Charges filed in wrong-way crash | ParkRecord.com

Charges filed in wrong-way crash

The Kamas man involved in the deadly wrong-way crash on Monday night that took the life of a Park City woman had a blood alcohol level that was reportedly more than three times over the legal limit, according to court documents.

Thursday, Stuart Riley Miller, 30, was formally charged in Summit County’s 3rd District Court with one count of automobile homicide, a second-degree felony, and open container in a vehicle, a Class C misdemeanor. Automobile homicide, which is the most serious charge, is punishable upon conviction by between one and 15 years in prison and a $10,000 fine.

At around 7:51 p.m. on Monday night, the Summit County Dispatch Center received reports of a gray GMC Yukon XL traveling at a "very high rate of speed" eastbound in the westbound lanes of I-80 near mile Kimball Junction.

Utah Highway Patrol Sgt. Todd Royce said witnesses reported seeing Miller’s vehicle enter the westbound off-ramp at the Kimball Junction interchange.

"He either got on the off-ramp or turned around on the off-ramp and went the wrong way," Royce said. "Either way he was on the off-ramp when he was first noticed going the wrong way and I don’t know how they could tell, but we were getting reports he was traveling in excess of 95 miles per hour."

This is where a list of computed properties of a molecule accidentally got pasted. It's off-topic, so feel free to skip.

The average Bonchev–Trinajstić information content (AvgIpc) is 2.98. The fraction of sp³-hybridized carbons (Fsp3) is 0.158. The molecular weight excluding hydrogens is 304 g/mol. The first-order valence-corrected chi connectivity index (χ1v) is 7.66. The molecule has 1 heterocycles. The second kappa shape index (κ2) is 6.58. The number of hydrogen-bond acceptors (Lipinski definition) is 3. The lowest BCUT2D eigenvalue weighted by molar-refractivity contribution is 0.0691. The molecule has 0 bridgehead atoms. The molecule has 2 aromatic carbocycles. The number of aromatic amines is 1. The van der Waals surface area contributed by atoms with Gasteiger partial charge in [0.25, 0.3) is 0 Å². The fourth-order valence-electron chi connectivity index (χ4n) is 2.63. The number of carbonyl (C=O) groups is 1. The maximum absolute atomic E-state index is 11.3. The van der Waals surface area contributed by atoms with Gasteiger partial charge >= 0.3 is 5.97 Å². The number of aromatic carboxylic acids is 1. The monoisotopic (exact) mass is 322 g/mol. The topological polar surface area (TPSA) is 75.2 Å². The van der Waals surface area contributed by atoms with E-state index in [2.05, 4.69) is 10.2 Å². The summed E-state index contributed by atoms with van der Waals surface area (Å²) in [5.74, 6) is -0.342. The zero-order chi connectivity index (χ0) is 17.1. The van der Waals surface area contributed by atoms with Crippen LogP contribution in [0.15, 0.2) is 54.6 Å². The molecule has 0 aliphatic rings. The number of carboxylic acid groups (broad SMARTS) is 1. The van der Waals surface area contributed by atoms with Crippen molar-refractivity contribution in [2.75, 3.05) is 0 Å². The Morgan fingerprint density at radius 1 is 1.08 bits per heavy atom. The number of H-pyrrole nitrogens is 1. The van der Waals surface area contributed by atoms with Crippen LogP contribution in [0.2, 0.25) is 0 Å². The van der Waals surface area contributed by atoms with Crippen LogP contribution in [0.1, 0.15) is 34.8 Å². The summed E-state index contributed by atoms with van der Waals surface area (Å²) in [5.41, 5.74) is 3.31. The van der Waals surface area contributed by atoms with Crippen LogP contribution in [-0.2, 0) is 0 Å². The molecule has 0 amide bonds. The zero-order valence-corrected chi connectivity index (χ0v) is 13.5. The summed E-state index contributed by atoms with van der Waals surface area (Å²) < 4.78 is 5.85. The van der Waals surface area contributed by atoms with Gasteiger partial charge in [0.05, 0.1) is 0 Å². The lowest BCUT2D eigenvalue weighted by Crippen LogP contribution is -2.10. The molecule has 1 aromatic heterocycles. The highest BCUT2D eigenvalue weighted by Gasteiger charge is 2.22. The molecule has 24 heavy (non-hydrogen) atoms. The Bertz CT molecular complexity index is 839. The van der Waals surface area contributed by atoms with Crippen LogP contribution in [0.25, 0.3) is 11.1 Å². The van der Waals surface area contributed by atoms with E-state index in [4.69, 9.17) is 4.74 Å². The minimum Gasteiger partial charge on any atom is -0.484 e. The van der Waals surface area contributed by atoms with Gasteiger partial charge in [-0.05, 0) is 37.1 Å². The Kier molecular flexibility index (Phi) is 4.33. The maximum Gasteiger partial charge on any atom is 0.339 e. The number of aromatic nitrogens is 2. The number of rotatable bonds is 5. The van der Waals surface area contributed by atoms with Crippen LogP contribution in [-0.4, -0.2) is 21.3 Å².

Before Utah Highway Patrol troopers could stop Miller’s vehicle, it crashed into a Saturn Vue, driven by Amanda K. Streit, 39, of Park City, that was heading westbound. Streit was pronounced deceased at the scene.

The accident occurred near mile post 146, just east of Kimball Junction. No passengers were in either vehicle and no other cars were involved.

According to court documents, after the accident Miller was seen "walking around the Yukon shortly after the crash." A small, half-empty bottle of Jim Beam was found in the center console of Miller’s vehicle.

Miller was transported to Park City Medical Center with minor injuries. When he was met by a trooper at the hospital, the trooper smelled alcohol and "observed that Miller’s eyes were bloodshot," according to court documents. A blood test revealed Miller had a blood-alcohol concentration of .279 grams per deciliter of blood. The legal limit is .08.

His bail has been set at $100,000. However, court documents state that an increased bail is being requested because of the "serious nature of this offense creates an increased risk that the defendant will flee the jurisdiction."

Royce said that the State Bureau of Investigation is also conducting a TRACE (Target Responsibility for Alcohol Connected Emergencies) investigation to "discover the source of the alcohol that may have contributed to the incident." During a TRACE investigation, Utah Department of Public Safety agents will attempt to identify where the alcoholic beverages were purchased or served.


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